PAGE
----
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Stocking grains for family use 
By Altamash M. Kureshi
 

IT is shocking that ten Afghans are reported to have died and more than 100 fallen ill with liver disease after eating wheat contaminated with a poisonous plant that grows with it. It is the second such incident after 1974.

Not very long ago when market forces were yet to be unleashed in the name of globalisation, the country’s rural areas were still holding ground as the bulwark for producing food grains, pulses, vegetables, milk, ghee and above all cheap labour for the urban dwellers. They were not only feeding the entire country with quality food stuff but were the main source of raw material for the cotton ginning and pressing factories to export the value-added cotton related products.

Up to 1956-57 the country had achieved autarky in food. Food grains were produced in abundance and sold in the market by rural community after saving some stock for the use of their families during lean periods. Since wheat was the staple food, it was ensured that not only it was stored properly but also protected from fungus and other insects.

The method employed was indigenous, cheap and very simple. What they did was that first the grain was kept in earthen wares which are good at absorbing moisture; hence the best safety from fungus infection. Thereafter, the leaves of Neem, an evergreen tree known as nature’s drugstore, were used to protect the grain from different insects.

This evergreen tree which is anthelmintic, anti-fungal, antibacterial, antiviral, anti-infertility, and sedative is grown in Sindh in abundance. It was not only used for different ailments but its thin branches were also used for cleansing teeth.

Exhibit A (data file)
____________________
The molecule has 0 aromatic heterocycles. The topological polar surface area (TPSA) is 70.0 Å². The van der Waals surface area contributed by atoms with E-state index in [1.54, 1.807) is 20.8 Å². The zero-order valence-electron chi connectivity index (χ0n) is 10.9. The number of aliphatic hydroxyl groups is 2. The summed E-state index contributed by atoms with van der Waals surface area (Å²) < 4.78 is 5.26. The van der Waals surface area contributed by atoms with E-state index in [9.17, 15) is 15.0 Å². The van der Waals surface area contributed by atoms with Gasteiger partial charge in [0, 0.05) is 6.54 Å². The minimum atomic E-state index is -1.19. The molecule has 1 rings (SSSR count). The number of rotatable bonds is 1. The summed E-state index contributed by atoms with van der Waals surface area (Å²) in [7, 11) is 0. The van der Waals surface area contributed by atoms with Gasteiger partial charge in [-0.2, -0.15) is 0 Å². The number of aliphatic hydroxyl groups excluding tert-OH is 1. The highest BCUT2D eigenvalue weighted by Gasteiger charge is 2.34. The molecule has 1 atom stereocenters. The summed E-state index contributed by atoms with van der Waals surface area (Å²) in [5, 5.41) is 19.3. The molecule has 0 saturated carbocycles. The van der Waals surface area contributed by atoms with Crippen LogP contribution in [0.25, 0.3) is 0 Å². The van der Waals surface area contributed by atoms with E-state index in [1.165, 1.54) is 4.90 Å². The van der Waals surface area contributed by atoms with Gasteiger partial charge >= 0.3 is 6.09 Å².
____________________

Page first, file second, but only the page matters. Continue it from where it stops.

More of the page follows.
In the summer because of its thick foliage, the tree provides cool air. Therefore, people prefer resting under its shade. In India, it is considered a major component in Ayurvedic medicine and is particularly prescribed for skin disease. It is also said that Neem tree protects from common flue and is planted almost in every house in interior Sindh.

When the stored wheat was brought out for use, the household ladies first of all rinsed it with clean water to purify it of dust and any insects and then keep it under the sun for a whole day to dry. After these processes, it was sent to atta chaki for grinding.

These traditions have vanished and are now stories of the past. The rural economy which up to sixties was vibrant and self-sufficient in food items gradually got impoverished because of government’s subsequent lopsided policies, tilted towards urban development. So much so that even the peasants whose main staple is wheat are not able to preserve it for their family use because of other pressing day-to-day demands. Thus they are now constrained to purchase flour from the open market. This flour is derived from wheat imported from wheat-surplus developed countries.

It is a known fact these countries do not sell their fresh produce. The fresh surplus grain they always keep for emergencies. What they always offer for sale is the old stocks in the cycle of three years. In order to keep these stocks safe from various insects, different chemical preservatives are used. Therefore, the stuff is not as healthy as fresh one.

When these chemically-treated stocks are not cleansed before sending to flour mills, the grain becomes highly injurious for human health. Unfortunately, the small atta chakies spread over the vastness of country are not conscious of these hazards of utilising this untreated wheat. As a result, people living in our rural areas are suffering from numerous ailments. Another significant factor which has contributed towards the deteriorating health of our people is the use of unwholesome flour from which various by-products such maida, suji and nishasta have already been separated leaving it less nutrient.

Agriculture being the backbone of economy has suffered from continuous neglect. However, its innate strength and buoyancy can be brought back to its primal position if appropriate polices are made for the development of agriculture sector as a whole. It is in the well-being and comfort of the growers where the self-sufficiency and happiness of the country lies.


Courtesy: The DAWN
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